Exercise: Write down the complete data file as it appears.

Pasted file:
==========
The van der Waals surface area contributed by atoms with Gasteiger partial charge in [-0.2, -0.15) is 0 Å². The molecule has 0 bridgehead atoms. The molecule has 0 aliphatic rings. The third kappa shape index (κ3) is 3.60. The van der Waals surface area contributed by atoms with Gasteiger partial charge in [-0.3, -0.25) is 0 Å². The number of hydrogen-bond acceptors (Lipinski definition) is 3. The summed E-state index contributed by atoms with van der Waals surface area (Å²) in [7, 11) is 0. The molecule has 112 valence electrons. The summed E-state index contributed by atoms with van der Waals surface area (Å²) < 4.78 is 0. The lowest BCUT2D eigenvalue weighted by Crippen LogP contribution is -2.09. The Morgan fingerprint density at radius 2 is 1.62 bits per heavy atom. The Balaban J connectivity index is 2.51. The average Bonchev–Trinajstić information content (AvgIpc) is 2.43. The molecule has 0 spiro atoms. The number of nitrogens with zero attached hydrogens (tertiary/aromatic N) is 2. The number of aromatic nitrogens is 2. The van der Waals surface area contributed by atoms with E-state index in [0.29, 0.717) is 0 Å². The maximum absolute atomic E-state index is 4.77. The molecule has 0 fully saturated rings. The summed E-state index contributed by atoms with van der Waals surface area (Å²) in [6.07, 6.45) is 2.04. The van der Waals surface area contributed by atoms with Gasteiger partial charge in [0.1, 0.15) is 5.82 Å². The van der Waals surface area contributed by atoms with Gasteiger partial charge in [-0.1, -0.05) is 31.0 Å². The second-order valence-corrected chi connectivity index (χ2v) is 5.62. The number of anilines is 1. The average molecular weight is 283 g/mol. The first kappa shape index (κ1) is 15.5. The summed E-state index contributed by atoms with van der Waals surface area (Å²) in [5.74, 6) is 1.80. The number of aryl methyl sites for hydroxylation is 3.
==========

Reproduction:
The van der Waals surface area contributed by atoms with Gasteiger partial charge in [-0.2, -0.15) is 0 Å². The molecule has 0 bridgehead atoms. The molecule has 0 aliphatic rings. The third kappa shape index (κ3) is 3.60. The van der Waals surface area contributed by atoms with Gasteiger partial charge in [-0.3, -0.25) is 0 Å². The number of hydrogen-bond acceptors (Lipinski definition) is 3. The summed E-state index contributed by atoms with van der Waals surface area (Å²) in [7, 11) is 0. The molecule has 112 valence electrons. The summed E-state index contributed by atoms with van der Waals surface area (Å²) < 4.78 is 0. The lowest BCUT2D eigenvalue weighted by Crippen LogP contribution is -2.09. The Morgan fingerprint density at radius 2 is 1.62 bits per heavy atom. The Balaban J connectivity index is 2.51. The average Bonchev–Trinajstić information content (AvgIpc) is 2.43. The molecule has 0 spiro atoms. The number of nitrogens with zero attached hydrogens (tertiary/aromatic N) is 2. The number of aromatic nitrogens is 2. The van der Waals surface area contributed by atoms with E-state index in [0.29, 0.717) is 0 Å². The maximum absolute atomic E-state index is 4.77. The molecule has 0 fully saturated rings. The summed E-state index contributed by atoms with van der Waals surface area (Å²) in [6.07, 6.45) is 2.04. The van der Waals surface area contributed by atoms with Gasteiger partial charge in [0.1, 0.15) is 5.82 Å². The van der Waals surface area contributed by atoms with Gasteiger partial charge in [-0.1, -0.05) is 31.0 Å². The second-order valence-corrected chi connectivity index (χ2v) is 5.62. The number of anilines is 1. The average molecular weight is 283 g/mol. The first kappa shape index (κ1) is 15.5. The summed E-state index contributed by atoms with van der Waals surface area (Å²) in [5.74, 6) is 1.80. The number of aryl methyl sites for hydroxylation is 3.